One of the downsides of AlwaysOn Availability Groups (AOAG) is how new databases are not automatically added to a group and protected; unlike traditional Failover Cluster Instances with shared disks where everything is automatically protected from outages and with no further setup required.

But it's not difficult to change this.

Sharepoint is particularly vulnerable without this because it is usually configured to create a new database whenever a new site is created. It adds additional workload or processes for Sharepoint admins to notify DBAs of new databases (or for DBAs to monitor for new databases), and leaves a significant gap where an AOAG failover can occur shortly after a site is created and the site then goes offline.

It's worth pointing out that Microsoft seems to have noticed this and now includes Sharepoint cmdlets so that Sharepoint admins with SQL Server sysadmin privileges can take ownership of this responsibility and run Add-DatabaseToAvailabilityGroup to manage this without further assistance from the DBAs.

But it still requires a bit of chutzpah to detect and automate this.

While those cmdlets aren't available outside of the servers running Sharepoint, I spent some time automating a similar solution on the SQL Server side. At first it didn't come to me because I avoid taking dependencies on SQL Server cmdlets due to working in heavily mixed environments; but with AOAG you can guarantee it's running PowerShell 2.0 and a set of basic cmdlets that will get the job done.


  • AOAG up and running.
  • A Windows domain account with sysadmin permission on both servers.
  • A secure network fileshare accessible from each server by the SQL Server engine and the user.
  • An SQL Server credential for the user.
  • An SQL Server Agent PowerShell proxy for the user.


I've created a basic two node cluster, a Sharepoint_Dummy database, then used the SQL Server AOAG Wizard to create the AOAG Sharepoint_Group. I've included the script for completeness but you won't need it.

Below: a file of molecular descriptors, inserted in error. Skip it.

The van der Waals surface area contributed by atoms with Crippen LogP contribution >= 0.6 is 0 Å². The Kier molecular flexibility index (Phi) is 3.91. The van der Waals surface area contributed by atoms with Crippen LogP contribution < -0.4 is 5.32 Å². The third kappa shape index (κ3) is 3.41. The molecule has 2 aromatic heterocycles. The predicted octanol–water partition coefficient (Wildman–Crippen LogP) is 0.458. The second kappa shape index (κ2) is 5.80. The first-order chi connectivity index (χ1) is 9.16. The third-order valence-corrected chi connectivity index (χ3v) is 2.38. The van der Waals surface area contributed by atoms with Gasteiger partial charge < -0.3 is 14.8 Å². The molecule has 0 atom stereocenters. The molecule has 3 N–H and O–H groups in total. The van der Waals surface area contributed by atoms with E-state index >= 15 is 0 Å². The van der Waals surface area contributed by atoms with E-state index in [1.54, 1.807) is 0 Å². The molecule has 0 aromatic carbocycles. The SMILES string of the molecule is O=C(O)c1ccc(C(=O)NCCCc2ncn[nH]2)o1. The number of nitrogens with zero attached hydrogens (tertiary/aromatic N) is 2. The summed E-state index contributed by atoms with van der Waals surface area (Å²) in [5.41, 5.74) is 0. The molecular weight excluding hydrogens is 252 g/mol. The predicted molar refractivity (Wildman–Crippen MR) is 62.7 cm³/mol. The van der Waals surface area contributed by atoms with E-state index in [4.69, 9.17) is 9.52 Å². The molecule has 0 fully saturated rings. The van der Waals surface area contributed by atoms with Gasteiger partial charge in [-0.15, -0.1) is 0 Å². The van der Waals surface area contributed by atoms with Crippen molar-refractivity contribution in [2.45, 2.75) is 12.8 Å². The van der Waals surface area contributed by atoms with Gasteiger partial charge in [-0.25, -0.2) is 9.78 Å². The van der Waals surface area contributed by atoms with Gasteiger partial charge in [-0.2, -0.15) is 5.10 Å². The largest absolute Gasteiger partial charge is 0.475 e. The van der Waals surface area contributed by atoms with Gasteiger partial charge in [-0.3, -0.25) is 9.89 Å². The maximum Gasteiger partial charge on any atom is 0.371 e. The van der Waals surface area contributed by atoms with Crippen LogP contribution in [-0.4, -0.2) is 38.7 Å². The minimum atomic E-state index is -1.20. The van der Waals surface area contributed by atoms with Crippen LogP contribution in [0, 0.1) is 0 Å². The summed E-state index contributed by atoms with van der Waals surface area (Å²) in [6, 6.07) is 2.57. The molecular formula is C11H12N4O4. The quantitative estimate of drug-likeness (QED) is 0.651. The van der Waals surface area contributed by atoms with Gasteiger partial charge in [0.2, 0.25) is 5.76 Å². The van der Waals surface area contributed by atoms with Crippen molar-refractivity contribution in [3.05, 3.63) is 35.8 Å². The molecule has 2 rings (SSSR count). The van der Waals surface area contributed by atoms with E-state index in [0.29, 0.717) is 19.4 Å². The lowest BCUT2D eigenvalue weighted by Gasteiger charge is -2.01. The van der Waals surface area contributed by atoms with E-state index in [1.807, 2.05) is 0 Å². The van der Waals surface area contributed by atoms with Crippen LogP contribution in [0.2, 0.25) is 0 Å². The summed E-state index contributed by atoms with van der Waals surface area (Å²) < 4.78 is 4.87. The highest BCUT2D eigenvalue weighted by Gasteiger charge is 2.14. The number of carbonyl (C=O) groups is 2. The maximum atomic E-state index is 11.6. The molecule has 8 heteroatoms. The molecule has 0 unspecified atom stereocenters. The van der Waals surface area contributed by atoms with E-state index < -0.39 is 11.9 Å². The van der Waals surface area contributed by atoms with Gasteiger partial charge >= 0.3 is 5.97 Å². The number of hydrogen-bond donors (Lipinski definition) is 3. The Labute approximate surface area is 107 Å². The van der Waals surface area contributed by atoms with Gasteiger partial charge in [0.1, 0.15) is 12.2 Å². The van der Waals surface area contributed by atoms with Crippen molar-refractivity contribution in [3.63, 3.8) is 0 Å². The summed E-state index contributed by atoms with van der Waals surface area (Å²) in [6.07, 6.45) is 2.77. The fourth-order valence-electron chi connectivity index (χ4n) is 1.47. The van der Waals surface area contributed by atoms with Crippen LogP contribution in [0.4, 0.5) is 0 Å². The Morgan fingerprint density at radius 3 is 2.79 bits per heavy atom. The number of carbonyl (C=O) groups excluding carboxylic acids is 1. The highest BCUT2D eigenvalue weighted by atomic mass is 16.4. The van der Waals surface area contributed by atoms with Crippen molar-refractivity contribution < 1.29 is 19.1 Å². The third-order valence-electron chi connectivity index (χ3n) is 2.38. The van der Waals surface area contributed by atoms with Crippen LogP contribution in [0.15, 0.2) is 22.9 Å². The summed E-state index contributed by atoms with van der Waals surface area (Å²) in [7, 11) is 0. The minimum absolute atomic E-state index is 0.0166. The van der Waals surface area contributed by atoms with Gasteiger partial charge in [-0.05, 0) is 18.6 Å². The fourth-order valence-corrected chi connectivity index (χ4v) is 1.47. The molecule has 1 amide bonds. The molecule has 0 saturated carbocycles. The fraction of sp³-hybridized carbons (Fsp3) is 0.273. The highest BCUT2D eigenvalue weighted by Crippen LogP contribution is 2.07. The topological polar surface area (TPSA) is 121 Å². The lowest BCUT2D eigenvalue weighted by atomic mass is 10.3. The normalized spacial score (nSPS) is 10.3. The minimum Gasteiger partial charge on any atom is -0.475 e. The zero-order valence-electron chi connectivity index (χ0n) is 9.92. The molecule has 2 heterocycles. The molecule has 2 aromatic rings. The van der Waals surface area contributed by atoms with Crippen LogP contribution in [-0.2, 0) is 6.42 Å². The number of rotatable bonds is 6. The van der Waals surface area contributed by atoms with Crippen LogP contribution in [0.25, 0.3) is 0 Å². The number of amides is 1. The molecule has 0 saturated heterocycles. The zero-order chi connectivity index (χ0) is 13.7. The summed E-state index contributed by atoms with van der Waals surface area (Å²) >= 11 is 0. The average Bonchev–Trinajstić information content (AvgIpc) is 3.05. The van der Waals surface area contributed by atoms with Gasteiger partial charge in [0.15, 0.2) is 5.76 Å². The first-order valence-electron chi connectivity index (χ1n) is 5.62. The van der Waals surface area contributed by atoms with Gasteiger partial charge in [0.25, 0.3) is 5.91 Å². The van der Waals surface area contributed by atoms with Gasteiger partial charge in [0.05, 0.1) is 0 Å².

I've also created a fileshare \\W08R2DC\FILESHARE\Adhoc\W08R2S14C1$AOAG_Group. This naming convention comes from Ola Hallengren's backup scripts, so even though they aren't used here, you can just point it at the root path you normally use and go.

I've granted access to the fileshare for the database engine service account and a new Windows user SAFESQL\AOAG_AUTOMATIC. On each node I create a corresponding login, add it to the sysadmin server role, and also create a credential and PowerShell proxy for use later.

Create Login [SAFESQL\AOAG_AUTOMATIC] From Windows
Alter Server Role sysadmin Add Member [SAFESQL\AOAG_AUTOMATIC]

Create Credential [SAFESQL\AOAG_AUTOMATIC] With Identity = 'SAFESQL\AOAG_AUTOMATIC', SECRET = 'My_Password123'

Exec	msdb.dbo.sp_add_proxy 
Exec	msdb.dbo.sp_grant_proxy_to_subsystem 

Now we're ready to go. Create an agent job (I name mine Automatic Availability Groups) with a PowerShell step running the below script under your proxy. Schedule it to run on whatever window you feel comfortable with, perhaps once an hour, and it's also useful to tick the checkbox that includes step output in job history to help with investigating and resolving errors.

# Be careful not to reference variables in strings using $ ( ) as this is 
# interpreted as a token in SQL Agent PowerShell jobs. Also on Windows
# Server 2008 R2 only PowerShell 2.0 will be available so remember to do
# $null checks before iterating arrays.
Set-StrictMode -Version Latest
$ErrorActionPreference = "Stop"

Import-Module SQLPS -DisableNameChecking
Set-Location C:

# User options
$backupRoot = "\\W08R2DC\FILESHARE\Adhoc"
$removeBackupFile = $false

# Suffix for all backup files in this session
$fileSuffix = (Get-Date).ToString("_yyyy-MM-dd-hh-mm-ss")

# If we're called from an agent, only look for databases on that instance, otherwise do all available instances on this server
try {
    $caller = "$(ESCAPE_NONE(SRVR))"
    $instances = Get-Item (Join-Path "SQLSERVER:\SQL" $caller)
} catch {
    $instances = Get-ChildItem (Join-Path "SQLSERVER:\SQL" $env:COMPUTERNAME) | %{
        Get-Item $_.PSPath

if (!$instances) {
	Write-Error "Abort: No instances found."

foreach ($instance in $instances) {
    $serverInstance = $instance.Name
    $clusterName = $instance.ClusterName
    Write-Output $serverInstance

    # Only required on instances with availability groups
    if ($instance.AvailabilityGroups) {
        # By default we will put everything in the first availability group
        $availabilityGroup = $instance.AvailabilityGroups | Sort Name | Select-Object -First 1
        $availabilityGroupName = $availabilityGroup.Name
        # Only continue processing if this is the primary
        if ($availabilityGroup.LocalReplicaRole -eq "Primary") {
            Write-Output "`tCluster $clusterName"
            Write-Output "`tAG      $availabilityGroupName"
            # Construct a root path based on Ola Hallengren's standard
            $backupPath = "$backupRoot\$clusterName`$$availabilityGroupName"
            if (Test-Path $backupPath) {
                # Identify secondary replicas and databases which are not in any group
                $secondaries = $availabilityGroup.AvailabilityReplicas | Where { $_.Role -eq "Secondary" } | %{ $_.Refresh(); $_ } | Select -ExpandProperty Name
                $databases = Get-ChildItem (Join-Path $instance.PSPath "Databases") | %{ $_.Refresh(); $_ } | Where-Object { $_.AvailabilityGroupName -eq "" } | Select -ExpandProperty Name
                foreach ($database in ($databases | ?{$_})) {
                    # Ensure that the secondaries are free from other copies of this database, otherwise abort